Repairing the water in the line, growing a garden, these small things are not so small, not in this place. Cross, in this sacred and broken moment, matters enough to Smith to be a focus of concern and care. Underneath the hood, that engine is so much stronger than its breakdown.
Smith has come through his own version of many of the troubles that beset the beautifully broken and resilient people in this book. But suffering has not made him hard or indifferent, it has made him curious as to how other's do what is most impossible to do when a life is run aground for so long; come through with an intact soul and a beating, compassionate heart.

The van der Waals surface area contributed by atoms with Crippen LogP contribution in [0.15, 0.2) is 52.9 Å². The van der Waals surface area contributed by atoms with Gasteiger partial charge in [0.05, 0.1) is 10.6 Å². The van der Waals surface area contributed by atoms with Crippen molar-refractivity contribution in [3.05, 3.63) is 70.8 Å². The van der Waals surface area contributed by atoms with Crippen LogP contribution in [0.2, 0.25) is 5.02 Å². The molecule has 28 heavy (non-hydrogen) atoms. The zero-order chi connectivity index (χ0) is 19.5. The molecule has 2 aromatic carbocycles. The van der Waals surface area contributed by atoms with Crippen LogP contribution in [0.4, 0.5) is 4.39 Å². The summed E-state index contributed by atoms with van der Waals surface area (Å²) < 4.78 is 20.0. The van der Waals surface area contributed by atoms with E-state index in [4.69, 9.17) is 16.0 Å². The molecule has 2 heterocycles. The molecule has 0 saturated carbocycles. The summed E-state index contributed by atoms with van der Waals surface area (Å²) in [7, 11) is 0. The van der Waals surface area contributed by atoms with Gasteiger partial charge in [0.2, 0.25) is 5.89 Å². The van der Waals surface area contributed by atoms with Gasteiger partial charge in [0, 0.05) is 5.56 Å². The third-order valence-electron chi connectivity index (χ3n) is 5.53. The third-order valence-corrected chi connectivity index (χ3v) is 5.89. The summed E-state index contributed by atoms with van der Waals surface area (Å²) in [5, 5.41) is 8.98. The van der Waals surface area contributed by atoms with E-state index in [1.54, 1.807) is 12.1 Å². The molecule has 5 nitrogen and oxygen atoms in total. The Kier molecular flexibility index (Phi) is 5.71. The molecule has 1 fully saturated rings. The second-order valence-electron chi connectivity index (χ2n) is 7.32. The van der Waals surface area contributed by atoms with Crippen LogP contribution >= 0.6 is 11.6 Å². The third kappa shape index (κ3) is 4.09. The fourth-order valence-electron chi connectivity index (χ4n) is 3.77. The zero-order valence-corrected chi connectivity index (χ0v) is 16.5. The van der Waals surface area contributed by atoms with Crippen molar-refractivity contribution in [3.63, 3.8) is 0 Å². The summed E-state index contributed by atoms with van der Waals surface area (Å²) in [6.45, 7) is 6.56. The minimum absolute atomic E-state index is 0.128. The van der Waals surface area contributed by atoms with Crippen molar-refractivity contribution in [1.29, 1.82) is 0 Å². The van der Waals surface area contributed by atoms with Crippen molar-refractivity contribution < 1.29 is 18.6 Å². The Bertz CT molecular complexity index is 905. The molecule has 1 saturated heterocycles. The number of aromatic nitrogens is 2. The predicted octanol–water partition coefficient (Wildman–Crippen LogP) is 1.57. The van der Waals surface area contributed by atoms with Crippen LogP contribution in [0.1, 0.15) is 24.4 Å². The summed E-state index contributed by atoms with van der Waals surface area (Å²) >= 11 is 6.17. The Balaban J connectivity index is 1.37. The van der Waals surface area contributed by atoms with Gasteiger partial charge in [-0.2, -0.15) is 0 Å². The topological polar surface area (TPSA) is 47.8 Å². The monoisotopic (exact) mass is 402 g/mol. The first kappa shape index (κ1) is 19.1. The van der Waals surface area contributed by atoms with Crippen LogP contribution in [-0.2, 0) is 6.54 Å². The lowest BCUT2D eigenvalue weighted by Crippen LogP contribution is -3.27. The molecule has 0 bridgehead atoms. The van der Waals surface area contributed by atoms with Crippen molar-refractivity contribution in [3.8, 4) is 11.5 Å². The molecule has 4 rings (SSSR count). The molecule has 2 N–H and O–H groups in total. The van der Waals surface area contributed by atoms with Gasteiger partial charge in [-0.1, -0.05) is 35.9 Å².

When is a life not salvageable? When is it too late? Is it ever, really, too late? These vessels are but bodies lost in the desert, in a wandering so deep the pain is the air you breathe. To be a torch in such darkness is to know that if you yourself somehow came ashore, others can too. It's to listen with your nerves.
In Tuscon Salvage, it is lives, unseen and unspoken that are salvaged. Pains collected, front cover to back, witnessed by a man who has seen the dark and reached for the light. He has lost things, like others in this desert. Is still here, impossibly alive, and curious enough. And surprised by what he finds. The beauty and the breakdown. If these walls could talk they would break your heart.